Iranian president Mahmoud Ahmadinejad, recently addressed thousands of supporters at Tehran’s Azadi (Freedom) Monument, to celebrate the 30th anniversary of the Iranian Revolution - a revolution carried out by the working class that toppled a brutal Western puppet, the Shah. But why did the revolution eventually result in the imposition of a theocratic dictatorship? Can the Iranian working class resume its revolutionary ambitions, this time against the repressive Islamic regime?
In February 1979, the hated monarchical dictatorship of Mohammed Reza Shah was finally swept away by a general strike, with oil workers in Khuzestan in south west Iran at its heart. Millions of protesters poured onto the streets of Tehran and other Iranian cities.
This mass movement ended the so-called ‘Peacock Throne’ and Pahlavi dynasty. It was described by eyewitness Edward Mortimer in the Spectator as “a genuine popular revolution in the fullest sense of the word: the most genuine, probably since 1917.”
But unlike the Russian Revolution, the Iranian working class lacked a Bolshevik-type party and leadership that could act independently decisively for the working class, and a socialist programme which could show a way forward. Without such a leadership, a religious movement came to the fore to direct political opposition to the Shah and take power.
Background to revolution
The history of the Iranian working class is full of heroic struggles. Under the impact of the 1917 Russian revolution, the Gilan Soviet Republic was set up in northern Iran. But this was butchered by Reza Khan, the Shah’s father, who came to power through a military coup in 1921. Khan was always a pawn of British imperialism, which replaced him in 1941 with his more malleable son.
The Iranian working class has suffered from tragically inadequate leadership. The main workers’ party prior to the revolution, the Tudeh (Communist Party), was formed in 1941. Leading massive strikes, it built tremendous support during the Soviet Union’s occupation of Azerbaijan in northern Iran, while Britain occupied the south. In 1946, Khuzestan oil workers led what was called the largest industrial strike in Middle Eastern history and the Central Council of Iranian Trade Unions became the largest union federation.
By 1951 a popular movement, led by the radical nationalist prime minister Muhammad Mossadeq and his National Front, ejected Britain from the oilfields and nationalised them. The ‘mighty’ Shah fled into exile in 1953. But as Iran was an oil-rich and strategically important country, both US and British imperialism instigated a coup to return the Shah. The leadership of the 100,000 strong Tudeh effectively did nothing and fled to its Stalinist masters in Moscow.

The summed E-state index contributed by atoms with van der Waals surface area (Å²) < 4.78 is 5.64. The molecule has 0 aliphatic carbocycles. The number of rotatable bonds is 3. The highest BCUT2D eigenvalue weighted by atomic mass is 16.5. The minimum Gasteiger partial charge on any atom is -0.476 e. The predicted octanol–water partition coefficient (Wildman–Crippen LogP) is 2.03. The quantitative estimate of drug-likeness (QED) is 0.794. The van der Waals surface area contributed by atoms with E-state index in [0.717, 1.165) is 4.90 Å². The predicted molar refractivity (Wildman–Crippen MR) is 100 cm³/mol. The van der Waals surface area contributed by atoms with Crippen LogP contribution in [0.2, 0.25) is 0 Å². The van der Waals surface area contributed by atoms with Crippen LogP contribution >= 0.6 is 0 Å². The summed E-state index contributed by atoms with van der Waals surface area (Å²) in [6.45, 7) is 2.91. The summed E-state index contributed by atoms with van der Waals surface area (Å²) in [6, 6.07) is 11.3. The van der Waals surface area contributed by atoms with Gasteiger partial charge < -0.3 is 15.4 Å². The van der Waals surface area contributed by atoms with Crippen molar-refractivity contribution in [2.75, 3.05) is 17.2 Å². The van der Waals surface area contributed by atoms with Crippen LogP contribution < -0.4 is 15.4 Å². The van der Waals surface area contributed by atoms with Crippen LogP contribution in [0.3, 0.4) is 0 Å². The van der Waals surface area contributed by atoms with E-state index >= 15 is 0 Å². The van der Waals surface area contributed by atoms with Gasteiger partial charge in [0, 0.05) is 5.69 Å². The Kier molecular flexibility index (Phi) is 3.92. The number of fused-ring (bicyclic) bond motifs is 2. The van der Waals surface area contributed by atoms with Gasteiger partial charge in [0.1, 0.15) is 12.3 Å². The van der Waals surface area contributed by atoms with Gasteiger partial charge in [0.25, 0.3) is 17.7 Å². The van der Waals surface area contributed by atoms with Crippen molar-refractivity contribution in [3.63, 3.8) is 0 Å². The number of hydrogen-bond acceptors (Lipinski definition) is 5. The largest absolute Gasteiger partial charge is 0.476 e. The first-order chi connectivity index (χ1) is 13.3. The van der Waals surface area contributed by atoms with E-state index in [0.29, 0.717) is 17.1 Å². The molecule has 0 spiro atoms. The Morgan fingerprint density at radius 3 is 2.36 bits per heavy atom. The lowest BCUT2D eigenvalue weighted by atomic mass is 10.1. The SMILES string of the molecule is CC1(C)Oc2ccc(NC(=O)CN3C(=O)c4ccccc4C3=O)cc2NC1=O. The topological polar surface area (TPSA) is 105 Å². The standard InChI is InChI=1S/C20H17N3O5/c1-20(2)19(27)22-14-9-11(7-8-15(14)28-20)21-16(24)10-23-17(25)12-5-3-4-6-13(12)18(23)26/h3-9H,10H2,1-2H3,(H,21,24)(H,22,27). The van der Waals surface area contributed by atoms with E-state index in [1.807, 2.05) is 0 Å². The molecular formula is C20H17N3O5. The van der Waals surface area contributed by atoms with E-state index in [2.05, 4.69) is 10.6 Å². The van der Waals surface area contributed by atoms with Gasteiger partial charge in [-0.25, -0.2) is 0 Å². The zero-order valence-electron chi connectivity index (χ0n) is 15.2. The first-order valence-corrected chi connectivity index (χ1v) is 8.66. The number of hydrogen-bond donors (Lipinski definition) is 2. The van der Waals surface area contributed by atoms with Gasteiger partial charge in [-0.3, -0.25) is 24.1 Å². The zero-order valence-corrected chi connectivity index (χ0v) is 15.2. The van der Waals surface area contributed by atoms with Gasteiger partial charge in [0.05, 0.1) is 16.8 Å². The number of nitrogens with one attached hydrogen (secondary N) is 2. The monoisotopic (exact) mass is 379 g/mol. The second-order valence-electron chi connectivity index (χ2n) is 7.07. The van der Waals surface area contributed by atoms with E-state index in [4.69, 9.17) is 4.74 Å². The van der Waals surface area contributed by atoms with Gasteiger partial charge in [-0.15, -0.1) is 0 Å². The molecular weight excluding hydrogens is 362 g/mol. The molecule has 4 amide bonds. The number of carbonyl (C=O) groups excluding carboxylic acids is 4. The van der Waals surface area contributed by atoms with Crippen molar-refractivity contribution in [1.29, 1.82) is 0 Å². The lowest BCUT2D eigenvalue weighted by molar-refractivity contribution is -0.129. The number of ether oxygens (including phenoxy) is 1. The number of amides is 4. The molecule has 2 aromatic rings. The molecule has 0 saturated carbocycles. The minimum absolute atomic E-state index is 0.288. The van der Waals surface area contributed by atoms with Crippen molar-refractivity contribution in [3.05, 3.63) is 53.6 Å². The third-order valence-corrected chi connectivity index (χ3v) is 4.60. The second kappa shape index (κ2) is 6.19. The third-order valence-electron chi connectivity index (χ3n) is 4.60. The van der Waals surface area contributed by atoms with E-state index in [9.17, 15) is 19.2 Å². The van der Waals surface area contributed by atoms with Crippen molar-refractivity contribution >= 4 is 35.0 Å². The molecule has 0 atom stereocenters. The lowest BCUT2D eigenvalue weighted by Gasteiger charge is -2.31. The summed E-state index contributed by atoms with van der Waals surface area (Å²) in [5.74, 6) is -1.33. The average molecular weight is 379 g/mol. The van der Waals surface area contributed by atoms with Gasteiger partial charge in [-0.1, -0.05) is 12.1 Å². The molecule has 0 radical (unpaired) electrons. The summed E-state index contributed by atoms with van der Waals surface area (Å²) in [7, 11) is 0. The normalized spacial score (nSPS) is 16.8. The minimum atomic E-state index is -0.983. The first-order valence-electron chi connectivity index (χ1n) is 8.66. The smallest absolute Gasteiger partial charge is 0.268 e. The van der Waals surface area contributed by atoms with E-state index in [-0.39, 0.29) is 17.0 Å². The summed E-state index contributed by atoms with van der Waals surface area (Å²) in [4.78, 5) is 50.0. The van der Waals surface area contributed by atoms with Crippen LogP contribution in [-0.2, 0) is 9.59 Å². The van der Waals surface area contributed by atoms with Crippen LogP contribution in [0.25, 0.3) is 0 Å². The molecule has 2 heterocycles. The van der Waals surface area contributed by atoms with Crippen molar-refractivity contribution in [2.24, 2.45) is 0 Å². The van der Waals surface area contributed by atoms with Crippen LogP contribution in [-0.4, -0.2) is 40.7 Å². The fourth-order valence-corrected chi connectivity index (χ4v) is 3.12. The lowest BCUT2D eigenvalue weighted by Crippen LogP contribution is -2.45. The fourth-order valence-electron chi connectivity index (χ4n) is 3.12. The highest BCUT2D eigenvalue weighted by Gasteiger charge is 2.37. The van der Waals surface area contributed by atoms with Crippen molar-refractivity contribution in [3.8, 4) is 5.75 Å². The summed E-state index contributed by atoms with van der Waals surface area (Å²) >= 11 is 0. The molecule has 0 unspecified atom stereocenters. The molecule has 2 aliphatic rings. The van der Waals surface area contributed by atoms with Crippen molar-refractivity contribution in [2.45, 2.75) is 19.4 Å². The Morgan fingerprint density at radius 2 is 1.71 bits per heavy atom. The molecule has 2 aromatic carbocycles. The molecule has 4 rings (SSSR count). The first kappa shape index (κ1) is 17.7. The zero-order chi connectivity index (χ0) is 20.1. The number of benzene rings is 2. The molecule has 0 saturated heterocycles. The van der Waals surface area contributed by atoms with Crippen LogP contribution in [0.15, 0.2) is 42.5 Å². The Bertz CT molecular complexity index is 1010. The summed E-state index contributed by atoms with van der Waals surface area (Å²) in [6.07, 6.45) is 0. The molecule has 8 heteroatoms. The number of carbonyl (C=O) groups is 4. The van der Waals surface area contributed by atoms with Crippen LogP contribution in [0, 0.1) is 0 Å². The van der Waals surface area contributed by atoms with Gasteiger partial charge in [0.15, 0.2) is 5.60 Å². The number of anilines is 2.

Terror and industrialisation
To secure his rule the Shah began crushing all organised political opposition and trade unions were banned. During the Cold War, the US wanted to build Iran as a fortress for the West, massively supporting its rearmament. Backed by the CIA, the horrendous Savak secret police organisation, formed in 1956, became increasingly indiscriminate. After the Shah’s fall, one grisly cell was discovered with bed frames adapted into human cookers and with a bacon slicer type contraption for hands and arms.
Terror alone was not enough to preserve the regime, there was another rebellion in 1963. Thousands were slaughtered and Ayatollah Khomeini was exiled, not to return until 1 February 1979 when a crowd of five million greeted him.
In 1963 the Shah launched his ‘White Revolution’ of massive industrialisation, including a transformation of the countryside. Using oil revenues to buy out and enrich the mainly absentee landlords his aim was for them to invest in industry, so transforming them into a capitalist class. Imposing capitalist farming techniques, over 1.2 million peasants were driven from the land, flooding into the urban areas to live in appalling living and work conditions.
The Shah’s economic policy was borrowed from the National Front and explains why their support ebbed way. The Tudeh party suffered repression but it was politically incapable of laying the basis of a workers’ movement to overthrow capitalism, hankering only for a new Mossadeq.
Growing oil revenues fattened the opulent Peacock throne. During the 1973 Israel/Egypt war, imperialism’s puppet cut some of its strings, becoming one of the most militant members of OPEC (Organisation of Oil Exporting Countries). Oil embargoes quadrupled the price of oil. In 1976 Iran produced 295 million tonnes of oil, 10% of world production.
Breakneck industrialisation was creating a working class that was beginning to feel its strength and demand its share of the new wealth. Anger was fermenting and a reckoning was on the horizon.
US imperialism appeared blind to the growing prospect of unrest. President Jimmy Carter in December 1977 toasted the Shah, calling his ‘great leadership’ “an island of stability in one of the more troubled areas of the world”. The CIA reported in late 1978 that the Shah would continue to hold power for at least the next ten years. But the economy was moving into crisis. The price of oil dropped after 1976 and inflation was rampant. Austere economic measures created increased unemployment and suffering for workers.
Despite the bloody repression, protests exploded in the workplaces, mosques, universities, among the poor masses and in the myriad of stalls and traders in the bazaars.
In 1977, 50,000 urban poor people blocked bulldozers sent to clear slums in Tehran. The shooting of theology student protesters in the holy city of Qom in January 1978 sparked a general strike.
After mid summer the situation escalated dramatically as textile, machine tool, sanitation, car assembly, paper mill and other workers took action. Major strikes took place in Tehran, in the province of Fars and in Khuzestan, and especially the city of Ahwaz.